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From Margins to Sinner: My Experiences as a Queer Southerner Moving North

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It has only been a week since I officially made my move from Nashville, Tenn., to attend Towson University near Baltimore, Md. I honestly didn't know what to expect. As the days went by, I decided to write little random "facts" that I learned about Towson through my astute and very scientific observations, like the fact that the football players here can, and do, double as models on corner-store windows, and the fact that people expect me to have a heavy Southern accent.

While carrying out this trivial game that I concocted, I learned that racial issues here are just as big a deal, if not a bigger deal, than in the South. It sometimes makes me wonder why racism is only expected and pointed out in the South, despite the fact that slavery was equally an issue in Maryland, a consistently Union state. Not only that, but white-supremacist organizations have long called the North, just as much as the South, home.

Later on in the week, I started to learn about the queer scene on and around campus. I was pleasantly surprised to hear a variety of music when I went to a local gay bar. It was a refreshing change from the "yes-you've-got-to-be-on-some-serious-mess-to-dance-to-that" music I was used to hearing in gay clubs. The crowd was just as diverse as the music, consisting of people of all colors, genders, shapes, and sizes dancing and having a good time. I long for the day when all queer spaces, North or South, will adequately accommodate everyone.

Probably the most anxious moment of my queer experience was my first meeting at a queer function on Towson's campus. As an undergraduate I became very jaded toward the queer community on my campus. I was sure I would feel the same disdain at Towson, but I decided to give this organization a try.

The meeting was fantastic. Unlike most queer organizations, there were individuals who actually understood what privilege was and brought that up as a talking point to be discussed in future meetings. When the issue of Question 6 (Maryland's ballot referendum that would ask voters to approve or reject the recently passed law that would legalize same-sex marriage in the state) came up, a straight ally understood the concern but suggested that we also focus on other queer issues besides marriage equality, like housing issues and other forms of discrimination. In my experience, this is simply unheard of. Some individuals suggested that we talk about intersectionality, issues dealing with people of color, and even issues dealing with immigration, like the DREAM Act. At that moment, it was official: My life had turned into my Tumblr dashboard. I got to be around a large group of people -- queer people -- in real life who actually cared about things that pertain to other groups of marginalized people.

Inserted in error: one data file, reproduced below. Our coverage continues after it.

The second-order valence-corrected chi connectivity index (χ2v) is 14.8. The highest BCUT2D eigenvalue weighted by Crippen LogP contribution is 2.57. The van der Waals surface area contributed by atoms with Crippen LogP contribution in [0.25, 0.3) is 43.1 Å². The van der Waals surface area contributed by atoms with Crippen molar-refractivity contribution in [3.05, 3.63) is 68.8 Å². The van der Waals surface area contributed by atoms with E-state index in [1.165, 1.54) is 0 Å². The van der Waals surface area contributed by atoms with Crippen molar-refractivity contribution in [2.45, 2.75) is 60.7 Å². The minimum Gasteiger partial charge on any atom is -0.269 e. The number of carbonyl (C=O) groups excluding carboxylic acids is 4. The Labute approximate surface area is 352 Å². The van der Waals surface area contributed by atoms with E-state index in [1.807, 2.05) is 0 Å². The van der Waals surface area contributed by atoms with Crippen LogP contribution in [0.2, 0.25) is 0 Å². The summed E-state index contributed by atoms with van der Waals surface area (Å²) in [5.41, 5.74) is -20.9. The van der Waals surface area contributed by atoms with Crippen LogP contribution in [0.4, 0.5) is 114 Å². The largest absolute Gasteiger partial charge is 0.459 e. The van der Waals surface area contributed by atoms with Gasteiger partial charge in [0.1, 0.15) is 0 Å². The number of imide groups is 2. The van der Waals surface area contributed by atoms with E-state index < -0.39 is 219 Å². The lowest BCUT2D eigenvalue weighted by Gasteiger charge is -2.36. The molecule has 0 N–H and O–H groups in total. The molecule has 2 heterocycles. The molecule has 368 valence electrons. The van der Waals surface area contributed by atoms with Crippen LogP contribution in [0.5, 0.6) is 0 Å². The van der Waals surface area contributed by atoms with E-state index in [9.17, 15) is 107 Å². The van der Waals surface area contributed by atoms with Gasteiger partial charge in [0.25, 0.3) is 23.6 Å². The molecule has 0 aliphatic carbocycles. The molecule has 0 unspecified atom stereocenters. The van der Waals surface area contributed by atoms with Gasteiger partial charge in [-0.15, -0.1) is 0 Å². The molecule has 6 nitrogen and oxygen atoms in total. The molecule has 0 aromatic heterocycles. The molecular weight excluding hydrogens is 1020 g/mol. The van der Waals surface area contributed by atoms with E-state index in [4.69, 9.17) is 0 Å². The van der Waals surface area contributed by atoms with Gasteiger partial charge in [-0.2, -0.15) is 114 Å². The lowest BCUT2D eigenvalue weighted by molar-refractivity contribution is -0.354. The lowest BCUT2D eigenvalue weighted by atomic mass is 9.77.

I feel that Southern queers could learn a thing or two about understanding the privilege that many of them enjoy. Working on other issues that aren't necessarily "gay issues" may actually help to bridge whatever perceived divides there are between people of color and white gay folks. I say "white gay folks" because they are the members of the queer community most likely to be unaware of and refuse to examine their privilege. A greater focus on how intersectionality affects people of color who identify in the LGBT spectrum would benefit queer organizations all over the country, and I don't see it happening often enough. This newfound motivation to create a stronger allyship could even help with building bridges in other communities to create a stronger influence locally, and also to combat bad bills in the political arena. Coming from Tennessee, the state of the "don't say gay" and "bathroom" bills, I can understand why some queer folks in the South want to just forget all that and focus on fun and trivial little things, but that doesn't mean the problem goes away. It only creates a community that is self-absorbed, introverted, and set in their ways to the point where any criticism or self-examination of that introversion is seen as an attack on a personal level or simply deemed "too political."

One thing this week has taught me is that I refuse to be pushed toward the margins. I'm going for full-fledged sinner.